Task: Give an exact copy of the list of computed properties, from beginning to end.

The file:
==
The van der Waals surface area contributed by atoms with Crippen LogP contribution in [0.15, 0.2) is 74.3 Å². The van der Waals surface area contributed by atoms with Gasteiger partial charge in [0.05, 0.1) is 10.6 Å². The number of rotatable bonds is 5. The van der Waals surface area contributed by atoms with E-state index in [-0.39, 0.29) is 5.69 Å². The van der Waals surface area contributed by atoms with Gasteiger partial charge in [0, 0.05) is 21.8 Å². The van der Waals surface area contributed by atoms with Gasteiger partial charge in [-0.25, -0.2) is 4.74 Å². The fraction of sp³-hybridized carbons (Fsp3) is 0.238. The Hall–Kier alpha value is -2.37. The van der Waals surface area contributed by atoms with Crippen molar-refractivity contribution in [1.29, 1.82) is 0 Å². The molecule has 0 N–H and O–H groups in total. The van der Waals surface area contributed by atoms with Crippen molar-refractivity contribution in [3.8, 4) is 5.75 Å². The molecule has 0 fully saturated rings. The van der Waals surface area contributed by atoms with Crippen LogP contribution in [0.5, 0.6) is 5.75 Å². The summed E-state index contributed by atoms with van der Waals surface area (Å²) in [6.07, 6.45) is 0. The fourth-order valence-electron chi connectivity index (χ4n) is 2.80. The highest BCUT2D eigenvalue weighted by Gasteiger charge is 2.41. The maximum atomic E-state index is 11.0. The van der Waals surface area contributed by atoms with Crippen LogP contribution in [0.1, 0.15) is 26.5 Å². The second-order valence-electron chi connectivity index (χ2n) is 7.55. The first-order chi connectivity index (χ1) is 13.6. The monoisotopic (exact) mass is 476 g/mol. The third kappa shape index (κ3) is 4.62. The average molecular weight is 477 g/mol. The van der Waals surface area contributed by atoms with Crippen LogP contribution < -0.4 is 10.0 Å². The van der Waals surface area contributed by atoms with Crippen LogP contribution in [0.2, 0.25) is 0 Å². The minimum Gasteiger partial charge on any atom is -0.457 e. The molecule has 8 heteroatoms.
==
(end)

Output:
The van der Waals surface area contributed by atoms with Crippen LogP contribution in [0.15, 0.2) is 74.3 Å². The van der Waals surface area contributed by atoms with Gasteiger partial charge in [0.05, 0.1) is 10.6 Å². The number of rotatable bonds is 5. The van der Waals surface area contributed by atoms with E-state index in [-0.39, 0.29) is 5.69 Å². The van der Waals surface area contributed by atoms with Gasteiger partial charge in [0, 0.05) is 21.8 Å². The van der Waals surface area contributed by atoms with Gasteiger partial charge in [-0.25, -0.2) is 4.74 Å². The fraction of sp³-hybridized carbons (Fsp3) is 0.238. The Hall–Kier alpha value is -2.37. The van der Waals surface area contributed by atoms with Crippen molar-refractivity contribution in [1.29, 1.82) is 0 Å². The molecule has 0 N–H and O–H groups in total. The van der Waals surface area contributed by atoms with Crippen molar-refractivity contribution in [3.8, 4) is 5.75 Å². The molecule has 0 fully saturated rings. The van der Waals surface area contributed by atoms with Crippen LogP contribution in [0.5, 0.6) is 5.75 Å². The summed E-state index contributed by atoms with van der Waals surface area (Å²) in [6.07, 6.45) is 0. The fourth-order valence-electron chi connectivity index (χ4n) is 2.80. The highest BCUT2D eigenvalue weighted by Gasteiger charge is 2.41. The maximum atomic E-state index is 11.0. The van der Waals surface area contributed by atoms with Crippen LogP contribution in [0.1, 0.15) is 26.5 Å². The second-order valence-electron chi connectivity index (χ2n) is 7.55. The first-order chi connectivity index (χ1) is 13.6. The monoisotopic (exact) mass is 476 g/mol. The third kappa shape index (κ3) is 4.62. The average molecular weight is 477 g/mol. The van der Waals surface area contributed by atoms with Crippen LogP contribution < -0.4 is 10.0 Å². The van der Waals surface area contributed by atoms with Crippen LogP contribution in [0.2, 0.25) is 0 Å². The minimum Gasteiger partial charge on any atom is -0.457 e. The molecule has 8 heteroatoms.